You can’t keep a good drummer down
Jack Rohrer plays drums during high school football games, in music competitions and at community fundraisers. He plays in a band with friends, and plays by himself to blow off steam. Drumming is a passion that has taken Jack to California to perform in the Tournament of Roses Parade, and guides his thinking as he considers his college options. It’s also the one activity he feared he would have to give up because of an unusual injury to his left elbow.
Jack ‘s elbow problems began on the day he was born, when the obstetrician realized that his shoulders were too wide for the birth canal. “The doctor had to deliver him quickly to avoid oxygen deprivation,” says Jack’s mom, Anna. “That meant twisting his left arm and pulling, which caused some nerve damage. His arm lacked muscle tone at first, and didn’t work properly until he was about a year old.”
After that, Jack’s arm seemed to develop normally, although he dislocated his left elbow in first grade and broke the same arm in third, each time receiving care at Cincinnati Children’s. But in the fall of his eighth grade year, Jack began to experience a nagging problem when he played the drums and at other times, too. “My elbow joint would sort of lock up, and I’d have to fool around with it to get it to work,” says Jack. “My parents took me to Cincinnati Children’s to meet with a specialist. I didn’t feel very concerned until the doctor started explaining what he thought was going on.”
A joint problem
Jack and his parents met with Shital Parikh, MD, an orthopedic surgeon who specializes in sports medicine. Dr. Parikh asked a lot of questions about Jack’s health history, examined the elbow and ordered X-rays. Piecing together all of the clues, he surmised that Jack’s elbow had been dislocated at birth and had remained slightly out of joint over the years. Dr. Parikh added that there were tiny bone fragments floating in Jack’s elbow, possibly caused by the bones in his elbow rubbing against each another awkwardly.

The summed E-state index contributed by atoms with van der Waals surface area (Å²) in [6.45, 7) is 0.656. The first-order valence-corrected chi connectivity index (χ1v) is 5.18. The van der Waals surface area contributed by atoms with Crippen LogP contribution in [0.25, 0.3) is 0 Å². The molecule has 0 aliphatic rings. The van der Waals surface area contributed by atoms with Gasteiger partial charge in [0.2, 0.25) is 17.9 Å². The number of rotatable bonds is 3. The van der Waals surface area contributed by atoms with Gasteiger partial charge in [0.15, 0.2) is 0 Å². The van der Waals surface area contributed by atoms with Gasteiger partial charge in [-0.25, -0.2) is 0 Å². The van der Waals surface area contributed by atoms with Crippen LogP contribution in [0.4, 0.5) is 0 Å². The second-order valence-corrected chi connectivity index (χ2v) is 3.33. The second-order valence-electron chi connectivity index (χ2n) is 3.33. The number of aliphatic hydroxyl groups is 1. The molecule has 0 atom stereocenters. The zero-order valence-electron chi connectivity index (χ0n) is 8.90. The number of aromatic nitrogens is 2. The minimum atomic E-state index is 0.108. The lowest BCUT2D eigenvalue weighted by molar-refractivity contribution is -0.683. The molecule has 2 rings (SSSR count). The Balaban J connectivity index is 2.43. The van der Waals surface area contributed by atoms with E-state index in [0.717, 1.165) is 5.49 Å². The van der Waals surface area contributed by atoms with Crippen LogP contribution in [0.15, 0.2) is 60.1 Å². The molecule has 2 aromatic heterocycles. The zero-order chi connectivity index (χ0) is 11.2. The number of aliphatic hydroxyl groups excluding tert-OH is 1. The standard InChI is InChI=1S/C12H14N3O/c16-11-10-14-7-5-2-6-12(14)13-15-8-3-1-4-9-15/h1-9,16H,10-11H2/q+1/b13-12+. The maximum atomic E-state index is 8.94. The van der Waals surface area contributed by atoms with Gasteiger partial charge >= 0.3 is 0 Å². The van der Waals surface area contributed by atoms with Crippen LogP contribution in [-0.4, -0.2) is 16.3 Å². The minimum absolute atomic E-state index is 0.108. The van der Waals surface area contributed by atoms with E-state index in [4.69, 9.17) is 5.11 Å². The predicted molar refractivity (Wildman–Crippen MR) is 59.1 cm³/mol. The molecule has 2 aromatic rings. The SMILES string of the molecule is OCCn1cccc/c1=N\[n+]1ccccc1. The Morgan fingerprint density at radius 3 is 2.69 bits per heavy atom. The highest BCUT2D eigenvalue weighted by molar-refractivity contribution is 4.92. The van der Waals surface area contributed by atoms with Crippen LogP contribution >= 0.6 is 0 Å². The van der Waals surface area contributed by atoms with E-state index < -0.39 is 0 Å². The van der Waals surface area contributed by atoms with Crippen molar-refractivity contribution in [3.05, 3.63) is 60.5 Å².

Dr. Parikh recommended surgery to remove the bone fragments and reposition the elbow and ulnar nerve. He cautioned the Rohrers that the elbow would not go back into the joint perfectly, but explained that the surgery, followed by physical therapy, would help Jack achieve “about 95 percent” of the mobility and range of motion necessary for normal life. Dr. Parikh added that reconstructive surgery would be the only way to get the elbow back into joint; that could be an option for Jack once he stopped growing.
Worries about the future
As expected after such a surgery, Jack’s wrist, elbow and forearm were weak and stiff during the initial postoperative phase. “I couldn’t play the drums or do much with that arm at all,” Jack says. “I kept thinking, ‘Am I going to be able to play again? Is my left arm always going to be a lot weaker than my right?’ But after a while I could use my arm as it got stronger with physical therapy.”
Jack worked with rehabilitation therapists at Cincinnati Children’s for several weeks to regain his mobility and strength. Within a few months, he was playing drums in concert band again, and by high school began pursuing every drumming opportunity he could, including playing in the Lakota West High School marching band, jazz band and a jazz combo. He plans to continue playing as a college student, perhaps minoring in music while he works toward a career in journalism.
Jack says his left arm isn’t quite as flexible as his right one, and he occasionally wonders whether he will some day need a reconstructive surgery. But when Jack plays drums, whether in the basement with his friends or at a football game, none of that seems to matter. He’s simply a kid who is passionate about his music, determined not to let anything stand in his way.